United States District Court, E.D. Michigan, Southern Division
PRESENT: Honorable Gerald E. Rosen United States District
ORDER DENYING PETITIONER'S MOTION UNDER 28 U.S.C.
§ 2255 TO VACATE HIS SENTENCE
E. Rosen United States District Judge.
judgment entered on September 10, 2013, Petitioner Deandra
Sherman Mosby was sentenced to a 120-month term of
imprisonment following his plea of guilty to a charge of
possession of a stolen firearm in violation of 18 U.S.C.
§ 922(j). In his Rule 11 plea agreement, Petitioner
acknowledged that he did not dispute the U.S. Sentencing
Guidelines calculations set forth in this agreement and its
accompanying worksheets, and the agreement, in turn, provided
that this calculation resulted in a sentencing
“range” of 120 months' imprisonment, which
was determined by the ten-year statutory maximum for a
violation of 18 U.S.C. 922(j). See 18 U.S.C. §
the present motion brought under 28 U.S.C. § 2255 and
filed on April 27, 2016,  Petitioner now seeks to vacate his
sentence as contrary to the Supreme Court's recent
decision in Johnson v. United States, ___ U.S. ___,
135 S.Ct. 2551 (2015), as well as more recent Sixth Circuit
rulings that have applied Johnson to career offender
provisions in the Sentencing Guidelines, see, e.g.,
United States v. Pawlak, 822 F.3d 902 (6th Cir. 2016).
More recently, Petitioner moved to stay these proceedings
pending the Supreme Court's decision in Beckles v.
United States, No. 15-8544, cert. granted, 136
S.Ct. 2510 (2016), which promises to address the question
whether the ruling in Johnson invalidating the
residual clause of the Armed Career Criminal Act
(“ACCA”), 18 U.S.C. § 924(e)(2)(B)(ii),
applies to the identically-worded residual clause in §
4B1.2(a)(2) of the Sentencing Guidelines. In response to
Petitioner's two motions, the Government argues (rather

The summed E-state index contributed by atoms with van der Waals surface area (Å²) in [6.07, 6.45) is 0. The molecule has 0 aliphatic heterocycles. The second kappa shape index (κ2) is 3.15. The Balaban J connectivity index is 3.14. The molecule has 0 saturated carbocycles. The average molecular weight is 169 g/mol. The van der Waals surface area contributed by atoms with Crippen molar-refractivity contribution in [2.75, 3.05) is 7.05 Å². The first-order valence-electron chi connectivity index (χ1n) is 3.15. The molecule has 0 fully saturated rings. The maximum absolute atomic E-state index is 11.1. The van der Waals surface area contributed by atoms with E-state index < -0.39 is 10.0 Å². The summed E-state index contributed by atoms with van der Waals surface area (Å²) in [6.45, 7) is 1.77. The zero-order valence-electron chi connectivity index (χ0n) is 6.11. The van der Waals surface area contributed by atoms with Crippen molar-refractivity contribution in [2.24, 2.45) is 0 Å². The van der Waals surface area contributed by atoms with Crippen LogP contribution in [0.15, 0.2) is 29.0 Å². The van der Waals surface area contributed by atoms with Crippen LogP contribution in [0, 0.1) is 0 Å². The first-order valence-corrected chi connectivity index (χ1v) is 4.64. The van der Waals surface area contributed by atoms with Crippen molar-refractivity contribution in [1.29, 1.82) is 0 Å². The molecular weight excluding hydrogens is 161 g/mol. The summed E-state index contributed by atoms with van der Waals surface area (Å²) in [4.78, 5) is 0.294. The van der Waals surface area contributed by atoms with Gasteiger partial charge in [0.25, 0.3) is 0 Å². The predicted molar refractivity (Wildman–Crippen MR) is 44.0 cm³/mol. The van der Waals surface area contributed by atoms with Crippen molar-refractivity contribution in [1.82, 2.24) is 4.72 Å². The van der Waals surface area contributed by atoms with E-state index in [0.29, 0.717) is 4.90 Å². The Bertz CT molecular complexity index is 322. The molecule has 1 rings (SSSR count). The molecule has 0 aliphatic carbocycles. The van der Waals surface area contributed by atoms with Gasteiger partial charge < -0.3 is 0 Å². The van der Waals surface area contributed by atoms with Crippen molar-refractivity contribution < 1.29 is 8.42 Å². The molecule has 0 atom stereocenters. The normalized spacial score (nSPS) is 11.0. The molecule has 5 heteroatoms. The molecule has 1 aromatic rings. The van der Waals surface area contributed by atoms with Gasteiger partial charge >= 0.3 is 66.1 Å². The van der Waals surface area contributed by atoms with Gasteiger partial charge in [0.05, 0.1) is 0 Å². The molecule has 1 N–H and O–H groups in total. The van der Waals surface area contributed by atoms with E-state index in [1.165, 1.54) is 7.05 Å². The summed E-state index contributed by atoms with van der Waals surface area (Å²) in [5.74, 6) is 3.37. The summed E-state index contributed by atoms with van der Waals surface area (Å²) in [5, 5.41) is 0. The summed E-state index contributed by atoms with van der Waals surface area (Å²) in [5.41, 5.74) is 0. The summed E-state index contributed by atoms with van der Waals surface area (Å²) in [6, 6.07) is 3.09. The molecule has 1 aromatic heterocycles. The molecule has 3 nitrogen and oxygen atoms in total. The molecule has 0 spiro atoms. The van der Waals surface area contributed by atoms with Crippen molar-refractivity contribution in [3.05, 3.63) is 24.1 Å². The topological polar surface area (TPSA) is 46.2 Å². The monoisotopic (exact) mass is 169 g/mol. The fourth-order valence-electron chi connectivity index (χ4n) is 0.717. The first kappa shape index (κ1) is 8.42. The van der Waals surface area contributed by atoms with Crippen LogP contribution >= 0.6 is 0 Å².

inconsistently) that the stay requested by Petitioner should
be granted, but that Petitioner is not entitled to sentencing
relief under Johnson or its progeny. The Court
agrees with the second of these contentions, and thus finds
that a stay is unwarranted because Petitioner's §
2255 may readily be resolved on the merits.
observed by the Government, neither the ruling nor the
reasoning of Johnson is applicable here, since
Petitioner was not sentenced as an armed career criminal
under the ACCA or as a career offender under any of the
relevant sentencing guidelines. To the contrary, by agreeing
to plead guilty to a charge of possession of a stolen firearm
in violation of 18 U.S.C. § 922(j) - as opposed to the
felon-in-possession offense charged in the original
indictment - Petitioner avoided the prospect of an enhanced
sentence under the ACCA. Similarly, because a violation of 18
U.S.C. § 922(j) is subject to a 10-year statutory
maximum sentence, see 18 U.S.C. § 924(a)(2),
Petitioner avoided any possibility of an increased sentencing
range pursuant to one of the career offender provisions in
the Guidelines. Accordingly, regardless of any Sixth Circuit
rulings applying the reasoning in Johnson to
provisions in the Sentencing Guidelines, and regardless of
the Supreme Court's forthcoming ruling in
Beckles, Petitioner cannot establish an entitlement
to sentencing relief based on any existing or future decision
addressing the validity of the ACCA or the career offender
provisions in the Guidelines.
these reasons, NOW, THEREFORE, IT IS HEREBY ORDERED that
Petitioner's April 27, 2016 motion under 28 U.S.C. §
2255 to vacate, set aside, or correct his sentence (docket
#28) is DENIED. IT IS FURTHER ORDERED that Petitioner's
July 15, 2016 motion to stay these proceedings (docket #36)
also is DENIED.
IT IS FURTHER ORDERED that, in the event that Petitioner
might seek to appeal any of the Court's rulings in the
present order, a certificate of appealability should be
DENIED as to each claim asserted in Petitioner's §
2255 motion, where (i) Petitioner has failed to make a
substantial showing of the denial of a constitutional right,
and (ii) the Court's determination as to the
unavailability of § 2255 relief is not reasonably open
to debate under the facts presented here.
Petitioner subsequently sought leave to
amend his initial petition, and the Court granted this
request in a July 19, 2016 order.
The Government further observes that
Johnson's ruling as to the residual clause of
the ACCA applies only to prior convictions that previously
were treated as “violent felonies” under that
clause. Petitioner's prior convictions, in contrast, were
for drug offenses, and Johnson ...